Marvin C Cruzan, Shell Knob, MO
The Cruzan family immigrated to the new world from Europe before the American Revolution. Colonial records show a variety of spellings including Cruzon, Cruzen, Crusen, Crusan, Kroesen, Krusen, Kruzan, Kruzon and Crewsan. Continental Army records even show my Great-Great-Great Grandfather's name as Benjamin Cruidson. This was no doubt caused by the general illiteracy of the times and his heavy Dutch accent.
Many of the civil records, including birth and marriage records which were maintained by western European countries, have been destroyed over the past several centuries due to wars. Because of these unfortunate circumstances, the actual family origin has not been successfully traced. The best speculation to date is that the name, based on the various spellings, has it that they were originally French Basque Protestants from the Pyrenean region in southern France. From there, they would have emigrated to Holland to escape the religious persecution of the late sixteenth century. Then, late in the seventeenth century, they emigrated to the new world where they settled in the Carolina colony.
Over the next half century they spread from the Carolina colony north to New Jersey and New York, west into Pennsylvania, Kentucky and Ohio, and south into Georgia, Alabama and what is now Louisana. Doubtless, they faced each other on the battlefields of the Civil War. Now we decendents are dispersed from Florida to the state of Washington; from New York to southern California.
My earliest documented direct ancestor is Benjamin Cruzan, Sr., 1753-1843, the one whose name was misspelled by the Continental Army. Benjamin Cruzan, Sr. served with the 1st Regiment Light Dragoons during the Revolutionary War. I have been told by family members that his father was killed with the British General Edward Braddock during the French and Indian Wars while crossing the Monongahela River on the way to attack Fort Duquesne in 1755. This has never been documented, but the story does come from several sources.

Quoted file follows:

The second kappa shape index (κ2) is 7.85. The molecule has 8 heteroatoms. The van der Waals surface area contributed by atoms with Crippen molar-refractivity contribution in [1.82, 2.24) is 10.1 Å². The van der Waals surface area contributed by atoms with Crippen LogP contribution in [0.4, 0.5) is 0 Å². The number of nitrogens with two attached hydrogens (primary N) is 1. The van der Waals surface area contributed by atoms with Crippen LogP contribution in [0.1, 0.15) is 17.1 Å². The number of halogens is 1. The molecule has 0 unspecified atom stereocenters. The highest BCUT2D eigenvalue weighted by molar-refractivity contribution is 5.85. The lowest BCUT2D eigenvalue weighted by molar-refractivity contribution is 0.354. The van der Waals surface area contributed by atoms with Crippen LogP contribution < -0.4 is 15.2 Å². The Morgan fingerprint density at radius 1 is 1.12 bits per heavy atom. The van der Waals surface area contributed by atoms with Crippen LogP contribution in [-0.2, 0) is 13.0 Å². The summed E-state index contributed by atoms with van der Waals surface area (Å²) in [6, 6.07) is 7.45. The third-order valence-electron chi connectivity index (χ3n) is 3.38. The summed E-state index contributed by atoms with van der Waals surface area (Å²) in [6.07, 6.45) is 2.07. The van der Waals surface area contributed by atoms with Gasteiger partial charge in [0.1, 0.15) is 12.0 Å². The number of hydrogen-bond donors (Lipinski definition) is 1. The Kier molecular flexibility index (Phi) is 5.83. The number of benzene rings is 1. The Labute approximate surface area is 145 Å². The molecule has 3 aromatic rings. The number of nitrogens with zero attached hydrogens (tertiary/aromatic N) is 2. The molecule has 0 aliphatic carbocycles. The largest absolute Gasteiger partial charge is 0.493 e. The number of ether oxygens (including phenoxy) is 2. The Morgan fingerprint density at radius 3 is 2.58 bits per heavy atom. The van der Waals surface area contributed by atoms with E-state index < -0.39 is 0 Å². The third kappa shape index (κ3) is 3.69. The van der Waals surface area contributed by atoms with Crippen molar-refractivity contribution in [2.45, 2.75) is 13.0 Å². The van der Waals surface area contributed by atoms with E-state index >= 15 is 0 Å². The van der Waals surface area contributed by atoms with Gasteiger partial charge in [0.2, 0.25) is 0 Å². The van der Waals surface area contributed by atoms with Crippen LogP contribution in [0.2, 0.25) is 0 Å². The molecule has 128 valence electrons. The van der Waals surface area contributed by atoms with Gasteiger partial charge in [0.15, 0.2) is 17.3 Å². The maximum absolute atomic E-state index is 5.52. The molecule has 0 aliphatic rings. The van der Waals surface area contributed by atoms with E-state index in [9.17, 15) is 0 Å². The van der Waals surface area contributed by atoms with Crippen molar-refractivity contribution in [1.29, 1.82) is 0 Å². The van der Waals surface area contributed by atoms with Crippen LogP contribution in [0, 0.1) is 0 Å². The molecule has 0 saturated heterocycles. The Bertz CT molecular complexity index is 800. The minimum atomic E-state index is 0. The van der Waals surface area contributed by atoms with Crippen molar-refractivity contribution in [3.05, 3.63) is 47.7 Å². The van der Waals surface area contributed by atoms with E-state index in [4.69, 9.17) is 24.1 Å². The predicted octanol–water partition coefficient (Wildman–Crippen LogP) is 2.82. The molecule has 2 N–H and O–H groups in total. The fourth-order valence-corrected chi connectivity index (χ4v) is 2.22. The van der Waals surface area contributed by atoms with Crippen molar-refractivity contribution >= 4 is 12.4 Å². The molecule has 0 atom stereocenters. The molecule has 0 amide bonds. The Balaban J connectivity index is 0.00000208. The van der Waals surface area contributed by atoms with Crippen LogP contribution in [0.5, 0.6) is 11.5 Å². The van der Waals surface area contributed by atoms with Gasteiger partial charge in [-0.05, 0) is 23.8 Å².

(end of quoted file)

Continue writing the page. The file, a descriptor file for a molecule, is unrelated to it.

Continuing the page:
In 1992, before I retired from The Department of the Army, I visited the Grave site of Benjamin Cruzan, Sr. The marker for Benjamin Cruzan, Sr. is on my left and that of his oldest son, Isaac, is on my right.
They are buried in the cemetery at Cross Plains Methodist Church, Cross Plains, Ripley County, Indiana.
His third son, Benjamin Cruzan, Jr., 1790-1843, my Great-Great Grandfather, is buried in Old Salem Cemetery near Plymouth, Indiana, in Marshall County. In 1956, while I was attending Valparaiso University in northern Indiana, I visited this site with my father, Benjamin Edgar Cruzan, 1895-1986. Benjamin Cruzan, Jr. served with the Kentucky Volunteers during the War of 1812.
Also buried in Old Salem Cemetery is my Great Grandfather, Lemuel Cruzan, 1826-1850. Lemuel died of typhus but his first son, William Manton Cruzan, 1846-1936, my Grandfather, fought in the Civil War with the 12th Indiana Volunteer Cavalry. Only one anecdote was passed on to me by my Father about my Grandfather. While marching through Tennessee, his troop passed a farmhouse where the farmer's wife had placed some freshly baked apple pies on the kitchen windowsill. The troops helped themselves to the pies and had their first "home cooked" meal in months. Such was the life for the dismounted cavalry.
After the war, William moved to Norwood, Missouri, in Wright County, where he built a log home for his new bride. There my father was born in 1895. In 1966, the old log home was still standing though Grandfather had converted it to a barn when he built a new house for his growing family. In 1912 he moved his family to Kansas City, Kansas, where he went to work for the Department of the Interior. It was from there that my father went off to World War I in 1917.
My father, in uniform, is standing with an older brother, Harry Cruzan, and my Grandfather is seated.
He served in France with the 89th Division during the St. Mihiel offensive and later with the occupation army. In 1963, he retired from the Department of Agriculture after 42 years.
Benjamin, Sr., Benjamin, Jr., Lemuel, William and Benjamin Edgar are my connections with our great nation and some of the wars that we have fought. In all, the Cruzan family has shared a long and interesting history in these United States. We are in-laws to President Ulysses S Grant and have competed with Alexander Graham Bell for the first successful telephone. We've served our nation in military and civilian capacities. And we have our black sheep as well. A military deserter and two outlaws, one of which is buried along with the Hole-in-the-wall gang in Arizona.
But most of all, I'm proud of our military tradition.
These records have been compiled from the records of the National Archives, the St. Louis Record Center and from family members. Unfortunately, over the years, many government records have been lost. First when the British sacked and burned Washington during the War of 1812 and later when a fire spread through the St. Louis Records Center destroying many of the records from World Wars I and II and the Korean conflict.